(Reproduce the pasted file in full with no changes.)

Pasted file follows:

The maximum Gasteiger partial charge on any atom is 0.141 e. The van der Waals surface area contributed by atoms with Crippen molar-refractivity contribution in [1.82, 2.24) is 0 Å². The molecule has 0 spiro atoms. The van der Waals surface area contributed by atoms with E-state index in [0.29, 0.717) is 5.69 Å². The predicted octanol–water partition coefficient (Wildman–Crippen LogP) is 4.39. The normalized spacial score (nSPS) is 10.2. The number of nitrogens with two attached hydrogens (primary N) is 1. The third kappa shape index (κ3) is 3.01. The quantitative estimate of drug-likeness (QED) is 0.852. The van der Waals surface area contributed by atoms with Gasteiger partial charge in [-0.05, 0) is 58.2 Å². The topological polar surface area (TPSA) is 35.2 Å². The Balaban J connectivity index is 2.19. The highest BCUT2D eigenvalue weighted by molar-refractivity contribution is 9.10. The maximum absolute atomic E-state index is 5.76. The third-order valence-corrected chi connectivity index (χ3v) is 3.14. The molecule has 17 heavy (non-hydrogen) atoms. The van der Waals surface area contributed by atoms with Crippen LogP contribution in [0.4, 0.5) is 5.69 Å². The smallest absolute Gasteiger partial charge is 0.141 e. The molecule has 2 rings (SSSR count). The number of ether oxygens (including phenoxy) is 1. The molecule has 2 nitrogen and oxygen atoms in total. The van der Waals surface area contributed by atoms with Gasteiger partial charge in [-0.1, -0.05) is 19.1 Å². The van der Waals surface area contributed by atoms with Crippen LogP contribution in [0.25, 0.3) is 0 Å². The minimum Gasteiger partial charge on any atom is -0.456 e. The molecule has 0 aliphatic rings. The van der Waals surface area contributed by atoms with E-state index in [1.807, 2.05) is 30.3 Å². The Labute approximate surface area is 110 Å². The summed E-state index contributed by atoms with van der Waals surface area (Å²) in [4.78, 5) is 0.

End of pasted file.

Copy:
The maximum Gasteiger partial charge on any atom is 0.141 e. The van der Waals surface area contributed by atoms with Crippen molar-refractivity contribution in [1.82, 2.24) is 0 Å². The molecule has 0 spiro atoms. The van der Waals surface area contributed by atoms with E-state index in [0.29, 0.717) is 5.69 Å². The predicted octanol–water partition coefficient (Wildman–Crippen LogP) is 4.39. The normalized spacial score (nSPS) is 10.2. The number of nitrogens with two attached hydrogens (primary N) is 1. The third kappa shape index (κ3) is 3.01. The quantitative estimate of drug-likeness (QED) is 0.852. The van der Waals surface area contributed by atoms with Gasteiger partial charge in [-0.05, 0) is 58.2 Å². The topological polar surface area (TPSA) is 35.2 Å². The Balaban J connectivity index is 2.19. The highest BCUT2D eigenvalue weighted by molar-refractivity contribution is 9.10. The maximum absolute atomic E-state index is 5.76. The third-order valence-corrected chi connectivity index (χ3v) is 3.14. The molecule has 17 heavy (non-hydrogen) atoms. The van der Waals surface area contributed by atoms with Crippen LogP contribution in [0.4, 0.5) is 5.69 Å². The smallest absolute Gasteiger partial charge is 0.141 e. The molecule has 2 rings (SSSR count). The number of ether oxygens (including phenoxy) is 1. The molecule has 2 nitrogen and oxygen atoms in total. The van der Waals surface area contributed by atoms with Gasteiger partial charge in [-0.1, -0.05) is 19.1 Å². The van der Waals surface area contributed by atoms with Crippen LogP contribution in [0.25, 0.3) is 0 Å². The minimum Gasteiger partial charge on any atom is -0.456 e. The molecule has 0 aliphatic rings. The van der Waals surface area contributed by atoms with E-state index in [1.807, 2.05) is 30.3 Å². The Labute approximate surface area is 110 Å². The summed E-state index contributed by atoms with van der Waals surface area (Å²) in [4.78, 5) is 0.